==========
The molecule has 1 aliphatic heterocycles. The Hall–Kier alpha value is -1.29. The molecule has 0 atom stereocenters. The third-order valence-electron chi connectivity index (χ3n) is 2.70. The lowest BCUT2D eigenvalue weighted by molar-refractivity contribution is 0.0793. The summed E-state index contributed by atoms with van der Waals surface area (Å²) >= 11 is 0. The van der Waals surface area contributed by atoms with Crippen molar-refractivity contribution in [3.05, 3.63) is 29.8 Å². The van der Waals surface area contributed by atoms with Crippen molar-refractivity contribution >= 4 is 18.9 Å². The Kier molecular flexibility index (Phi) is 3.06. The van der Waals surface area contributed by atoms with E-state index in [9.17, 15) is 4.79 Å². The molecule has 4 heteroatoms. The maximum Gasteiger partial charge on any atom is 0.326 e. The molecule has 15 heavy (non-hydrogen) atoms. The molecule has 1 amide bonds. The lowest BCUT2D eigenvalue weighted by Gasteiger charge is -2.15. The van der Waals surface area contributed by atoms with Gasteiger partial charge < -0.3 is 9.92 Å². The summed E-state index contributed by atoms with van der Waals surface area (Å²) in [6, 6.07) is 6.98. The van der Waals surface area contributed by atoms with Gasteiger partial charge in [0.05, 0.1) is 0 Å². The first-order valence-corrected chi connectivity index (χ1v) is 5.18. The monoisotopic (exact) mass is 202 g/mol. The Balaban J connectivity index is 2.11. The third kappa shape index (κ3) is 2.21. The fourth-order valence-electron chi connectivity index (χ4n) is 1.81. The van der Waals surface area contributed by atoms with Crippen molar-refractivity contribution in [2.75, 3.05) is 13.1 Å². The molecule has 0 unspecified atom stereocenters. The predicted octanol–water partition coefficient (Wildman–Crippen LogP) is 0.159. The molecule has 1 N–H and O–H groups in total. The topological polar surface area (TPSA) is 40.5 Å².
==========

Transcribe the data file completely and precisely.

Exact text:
The molecule has 1 aliphatic heterocycles. The Hall–Kier alpha value is -1.29. The molecule has 0 atom stereocenters. The third-order valence-electron chi connectivity index (χ3n) is 2.70. The lowest BCUT2D eigenvalue weighted by molar-refractivity contribution is 0.0793. The summed E-state index contributed by atoms with van der Waals surface area (Å²) >= 11 is 0. The van der Waals surface area contributed by atoms with Crippen molar-refractivity contribution in [3.05, 3.63) is 29.8 Å². The van der Waals surface area contributed by atoms with Crippen molar-refractivity contribution >= 4 is 18.9 Å². The Kier molecular flexibility index (Phi) is 3.06. The van der Waals surface area contributed by atoms with E-state index in [9.17, 15) is 4.79 Å². The molecule has 4 heteroatoms. The maximum Gasteiger partial charge on any atom is 0.326 e. The molecule has 15 heavy (non-hydrogen) atoms. The molecule has 1 amide bonds. The lowest BCUT2D eigenvalue weighted by Gasteiger charge is -2.15. The van der Waals surface area contributed by atoms with Gasteiger partial charge < -0.3 is 9.92 Å². The summed E-state index contributed by atoms with van der Waals surface area (Å²) in [6, 6.07) is 6.98. The van der Waals surface area contributed by atoms with Gasteiger partial charge in [0.05, 0.1) is 0 Å². The first-order valence-corrected chi connectivity index (χ1v) is 5.18. The monoisotopic (exact) mass is 202 g/mol. The Balaban J connectivity index is 2.11. The third kappa shape index (κ3) is 2.21. The fourth-order valence-electron chi connectivity index (χ4n) is 1.81. The van der Waals surface area contributed by atoms with Crippen molar-refractivity contribution in [2.75, 3.05) is 13.1 Å². The molecule has 0 unspecified atom stereocenters. The predicted octanol–water partition coefficient (Wildman–Crippen LogP) is 0.159. The molecule has 1 N–H and O–H groups in total. The topological polar surface area (TPSA) is 40.5 Å².